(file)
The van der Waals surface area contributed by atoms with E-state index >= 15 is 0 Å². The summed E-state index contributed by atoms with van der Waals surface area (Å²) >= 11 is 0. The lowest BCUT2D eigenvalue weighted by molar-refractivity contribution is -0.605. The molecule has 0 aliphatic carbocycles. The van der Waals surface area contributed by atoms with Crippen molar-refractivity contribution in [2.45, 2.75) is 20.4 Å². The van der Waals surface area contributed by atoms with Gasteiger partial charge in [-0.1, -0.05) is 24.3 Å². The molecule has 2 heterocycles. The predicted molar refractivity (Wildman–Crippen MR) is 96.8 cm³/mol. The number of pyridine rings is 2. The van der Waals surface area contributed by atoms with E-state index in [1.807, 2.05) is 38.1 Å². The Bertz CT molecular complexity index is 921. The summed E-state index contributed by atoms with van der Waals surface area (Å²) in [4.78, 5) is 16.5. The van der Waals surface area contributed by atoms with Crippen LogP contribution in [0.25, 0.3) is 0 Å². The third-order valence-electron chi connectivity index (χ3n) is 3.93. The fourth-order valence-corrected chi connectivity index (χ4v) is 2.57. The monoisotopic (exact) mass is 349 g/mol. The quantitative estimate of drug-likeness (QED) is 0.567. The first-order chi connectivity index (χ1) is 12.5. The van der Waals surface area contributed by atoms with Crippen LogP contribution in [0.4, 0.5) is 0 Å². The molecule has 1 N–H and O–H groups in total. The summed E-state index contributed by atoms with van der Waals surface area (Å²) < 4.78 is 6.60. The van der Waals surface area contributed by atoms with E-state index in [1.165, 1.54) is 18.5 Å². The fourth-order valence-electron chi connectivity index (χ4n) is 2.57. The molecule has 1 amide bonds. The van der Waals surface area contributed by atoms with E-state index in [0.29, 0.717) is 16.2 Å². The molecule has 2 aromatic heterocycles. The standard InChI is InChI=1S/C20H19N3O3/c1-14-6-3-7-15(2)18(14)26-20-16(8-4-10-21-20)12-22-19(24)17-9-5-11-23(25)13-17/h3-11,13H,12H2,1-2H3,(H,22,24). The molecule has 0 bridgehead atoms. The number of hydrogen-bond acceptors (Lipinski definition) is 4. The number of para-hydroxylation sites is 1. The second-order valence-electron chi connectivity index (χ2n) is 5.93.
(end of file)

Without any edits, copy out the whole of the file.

The van der Waals surface area contributed by atoms with E-state index >= 15 is 0 Å². The summed E-state index contributed by atoms with van der Waals surface area (Å²) >= 11 is 0. The lowest BCUT2D eigenvalue weighted by molar-refractivity contribution is -0.605. The molecule has 0 aliphatic carbocycles. The van der Waals surface area contributed by atoms with Crippen molar-refractivity contribution in [2.45, 2.75) is 20.4 Å². The van der Waals surface area contributed by atoms with Gasteiger partial charge in [-0.1, -0.05) is 24.3 Å². The molecule has 2 heterocycles. The predicted molar refractivity (Wildman–Crippen MR) is 96.8 cm³/mol. The number of pyridine rings is 2. The van der Waals surface area contributed by atoms with E-state index in [1.807, 2.05) is 38.1 Å². The Bertz CT molecular complexity index is 921. The summed E-state index contributed by atoms with van der Waals surface area (Å²) in [4.78, 5) is 16.5. The van der Waals surface area contributed by atoms with Crippen LogP contribution in [0.25, 0.3) is 0 Å². The third-order valence-electron chi connectivity index (χ3n) is 3.93. The fourth-order valence-corrected chi connectivity index (χ4v) is 2.57. The monoisotopic (exact) mass is 349 g/mol. The quantitative estimate of drug-likeness (QED) is 0.567. The first-order chi connectivity index (χ1) is 12.5. The van der Waals surface area contributed by atoms with Crippen LogP contribution in [0.4, 0.5) is 0 Å². The molecule has 1 N–H and O–H groups in total. The summed E-state index contributed by atoms with van der Waals surface area (Å²) < 4.78 is 6.60. The van der Waals surface area contributed by atoms with E-state index in [1.165, 1.54) is 18.5 Å². The fourth-order valence-electron chi connectivity index (χ4n) is 2.57. The molecule has 1 amide bonds. The van der Waals surface area contributed by atoms with E-state index in [0.29, 0.717) is 16.2 Å². The molecule has 2 aromatic heterocycles. The standard InChI is InChI=1S/C20H19N3O3/c1-14-6-3-7-15(2)18(14)26-20-16(8-4-10-21-20)12-22-19(24)17-9-5-11-23(25)13-17/h3-11,13H,12H2,1-2H3,(H,22,24). The molecule has 0 bridgehead atoms. The number of hydrogen-bond acceptors (Lipinski definition) is 4. The number of para-hydroxylation sites is 1. The second-order valence-electron chi connectivity index (χ2n) is 5.93.